Fred's, Inc. is scheduled to report fourth-quarter fiscal 2017 results on Apr 18, before the opening bell. Well, the company has been reeling under soft comparable store sales (comps) for quite some time now, which along with intense promotional activity has been weighing on its bottom line. Incidentally, the company has been reporting a loss for six straight quarters.
The impact of these factors is clearly visible in investors’ sentiment, as the company’s shares have lost close to 81% in a year, as against the industry that gained nearly 18%. In fact, investors’ concerns over Fred’s upcoming release is also evident from the 9.3% drop in its stock price over the last seven trading sessions.
On that note, let’s delve deeper into the factors likely to impact this quarter and see if Fred’s strategic initiatives to counter these hurdles can provide any respite.
Dismal Comps Raise Concerns
Fred’s’ comps slipped 1.2%, 0.3% and 0.8% during the first, second and third quarters, respectively – mainly attributable to sluggish store traffic, which has also resulted in many store closures. Apart from this, persistent rise in generic dispensing rate, sale of low productive discontinued inventory, continued challenges in the front store business and competitive consumable categories have been a drag on Fred’s. To make matters worse, Fred’s store expansion plans were gravely impacted by the cancelled Walgreens Boots Alliance (WBA - Free Report) and Rite Aid Corporation (RAD - Free Report) merger in June 2017.
Had the deal materialized, Fred’s would have emerged as the third-largest drugstore chain in the nation after Walgreens and CVS Health Corporation (CVS - Free Report) . Obstacles such as antitrust concerns that cancelled the deal kept Fred’s behind industry leaders. Other than this, the company has also been undertaking intense promotional activity that remains a threat to its margins.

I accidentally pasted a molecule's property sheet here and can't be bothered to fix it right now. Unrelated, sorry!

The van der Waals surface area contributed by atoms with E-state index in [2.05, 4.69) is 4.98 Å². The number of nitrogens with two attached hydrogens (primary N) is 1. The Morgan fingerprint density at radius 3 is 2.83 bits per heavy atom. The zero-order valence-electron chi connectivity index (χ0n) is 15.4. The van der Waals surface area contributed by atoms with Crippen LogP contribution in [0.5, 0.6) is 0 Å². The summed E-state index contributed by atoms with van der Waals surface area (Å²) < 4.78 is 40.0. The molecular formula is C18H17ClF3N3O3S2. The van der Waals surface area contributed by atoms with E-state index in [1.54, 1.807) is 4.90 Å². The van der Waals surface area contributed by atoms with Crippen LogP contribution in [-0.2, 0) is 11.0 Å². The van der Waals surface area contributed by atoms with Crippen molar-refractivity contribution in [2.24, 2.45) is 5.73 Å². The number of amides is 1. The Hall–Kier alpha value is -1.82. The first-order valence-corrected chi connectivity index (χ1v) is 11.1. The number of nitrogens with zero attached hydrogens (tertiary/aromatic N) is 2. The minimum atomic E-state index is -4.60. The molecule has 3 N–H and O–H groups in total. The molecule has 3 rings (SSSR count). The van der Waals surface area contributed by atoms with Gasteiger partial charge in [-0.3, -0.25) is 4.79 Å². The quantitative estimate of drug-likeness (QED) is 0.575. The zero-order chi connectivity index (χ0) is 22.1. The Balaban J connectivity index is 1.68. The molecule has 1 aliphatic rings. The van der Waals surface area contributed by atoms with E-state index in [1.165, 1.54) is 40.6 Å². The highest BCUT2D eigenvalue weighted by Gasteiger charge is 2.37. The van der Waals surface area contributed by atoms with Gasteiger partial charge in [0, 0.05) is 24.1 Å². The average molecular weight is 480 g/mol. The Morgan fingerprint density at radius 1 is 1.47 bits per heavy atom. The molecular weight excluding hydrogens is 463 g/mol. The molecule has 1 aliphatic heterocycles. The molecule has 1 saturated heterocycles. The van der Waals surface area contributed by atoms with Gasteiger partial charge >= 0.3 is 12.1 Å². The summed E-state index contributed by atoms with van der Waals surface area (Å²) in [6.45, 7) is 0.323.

Focus on Cost Cuts & Traffic Driving Initiatives to Help?
Nevertheless, Fred’s is making solid attempts to improve its business. To this end, the company has been making efforts to drive store traffic, which has shifted its focus to pharmacy organization. This is likely to drive scripts into its stores and enhance services for patients. Notably, Fred’s Retail Pharmacy business seems to be stable, benefiting from the company’s shift to profitable generic prescriptions. In order to improve retail pharmacy business, the company has been expanding flu shots capacity along with aggressive inventory management and marketing initiatives. Further, management continues to build momentum in the Specialty Pharmacy business through investing in sales team, therapy diversification and technology.
Fred’s is also taking endeavors to curtail expenses to achieve profitability. Evidently, the company successfully reduced selling, general and administrative (SG&A) expenses by 7% to $133.4 million in the last reported quarter. Further, management expects lower SG&A costs to help augment free cash flows. The company expects to pass the gains from the reduced cost structure to its customers and drive store traffic. Moreover, management plans to allocate funds derived from the cancelled dividend toward curtailing debt load, buyback shares and undertake other corporate initiatives.
That said, let’s wait and see if these efforts can help Fred’s tide over the aforementioned hurdles and raise investors’ dwindling confidence in the stock.
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